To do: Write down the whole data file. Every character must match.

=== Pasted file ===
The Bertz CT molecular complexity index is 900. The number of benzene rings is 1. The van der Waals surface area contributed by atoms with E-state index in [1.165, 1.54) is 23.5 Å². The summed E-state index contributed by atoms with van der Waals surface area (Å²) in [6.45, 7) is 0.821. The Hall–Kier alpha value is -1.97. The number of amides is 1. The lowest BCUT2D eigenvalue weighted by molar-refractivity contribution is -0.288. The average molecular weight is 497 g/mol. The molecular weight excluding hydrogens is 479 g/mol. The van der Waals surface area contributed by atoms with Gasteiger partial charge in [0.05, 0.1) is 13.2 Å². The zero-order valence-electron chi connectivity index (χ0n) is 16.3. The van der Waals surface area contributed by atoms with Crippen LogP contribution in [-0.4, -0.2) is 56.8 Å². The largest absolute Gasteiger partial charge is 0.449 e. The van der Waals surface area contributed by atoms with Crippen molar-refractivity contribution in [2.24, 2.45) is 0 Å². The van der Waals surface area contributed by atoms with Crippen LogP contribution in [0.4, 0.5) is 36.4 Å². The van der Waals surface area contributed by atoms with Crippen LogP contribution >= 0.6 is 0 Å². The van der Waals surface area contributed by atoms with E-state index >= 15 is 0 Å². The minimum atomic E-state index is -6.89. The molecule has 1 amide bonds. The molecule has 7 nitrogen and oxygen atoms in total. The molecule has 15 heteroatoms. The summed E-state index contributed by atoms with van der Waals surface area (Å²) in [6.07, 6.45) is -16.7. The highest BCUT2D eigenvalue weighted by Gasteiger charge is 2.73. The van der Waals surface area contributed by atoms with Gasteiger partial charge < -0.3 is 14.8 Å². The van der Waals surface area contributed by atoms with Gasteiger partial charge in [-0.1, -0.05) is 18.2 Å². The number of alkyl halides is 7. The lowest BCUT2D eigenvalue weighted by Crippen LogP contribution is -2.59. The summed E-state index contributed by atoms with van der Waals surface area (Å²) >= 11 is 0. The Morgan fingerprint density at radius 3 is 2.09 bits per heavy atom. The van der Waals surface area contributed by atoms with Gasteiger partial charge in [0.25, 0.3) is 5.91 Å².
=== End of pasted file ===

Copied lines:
The Bertz CT molecular complexity index is 900. The number of benzene rings is 1. The van der Waals surface area contributed by atoms with E-state index in [1.165, 1.54) is 23.5 Å². The summed E-state index contributed by atoms with van der Waals surface area (Å²) in [6.45, 7) is 0.821. The Hall–Kier alpha value is -1.97. The number of amides is 1. The lowest BCUT2D eigenvalue weighted by molar-refractivity contribution is -0.288. The average molecular weight is 497 g/mol. The molecular weight excluding hydrogens is 479 g/mol. The van der Waals surface area contributed by atoms with Gasteiger partial charge in [0.05, 0.1) is 13.2 Å². The zero-order valence-electron chi connectivity index (χ0n) is 16.3. The van der Waals surface area contributed by atoms with Crippen LogP contribution in [-0.4, -0.2) is 56.8 Å². The largest absolute Gasteiger partial charge is 0.449 e. The van der Waals surface area contributed by atoms with Crippen molar-refractivity contribution in [2.24, 2.45) is 0 Å². The van der Waals surface area contributed by atoms with Crippen LogP contribution in [0.4, 0.5) is 36.4 Å². The van der Waals surface area contributed by atoms with Crippen LogP contribution >= 0.6 is 0 Å². The van der Waals surface area contributed by atoms with E-state index >= 15 is 0 Å². The minimum atomic E-state index is -6.89. The molecule has 1 amide bonds. The molecule has 7 nitrogen and oxygen atoms in total. The molecule has 15 heteroatoms. The summed E-state index contributed by atoms with van der Waals surface area (Å²) in [6.07, 6.45) is -16.7. The highest BCUT2D eigenvalue weighted by Gasteiger charge is 2.73. The van der Waals surface area contributed by atoms with Gasteiger partial charge < -0.3 is 14.8 Å². The van der Waals surface area contributed by atoms with Gasteiger partial charge in [-0.1, -0.05) is 18.2 Å². The number of alkyl halides is 7. The lowest BCUT2D eigenvalue weighted by Crippen LogP contribution is -2.59. The summed E-state index contributed by atoms with van der Waals surface area (Å²) >= 11 is 0. The Morgan fingerprint density at radius 3 is 2.09 bits per heavy atom. The van der Waals surface area contributed by atoms with Gasteiger partial charge in [0.25, 0.3) is 5.91 Å².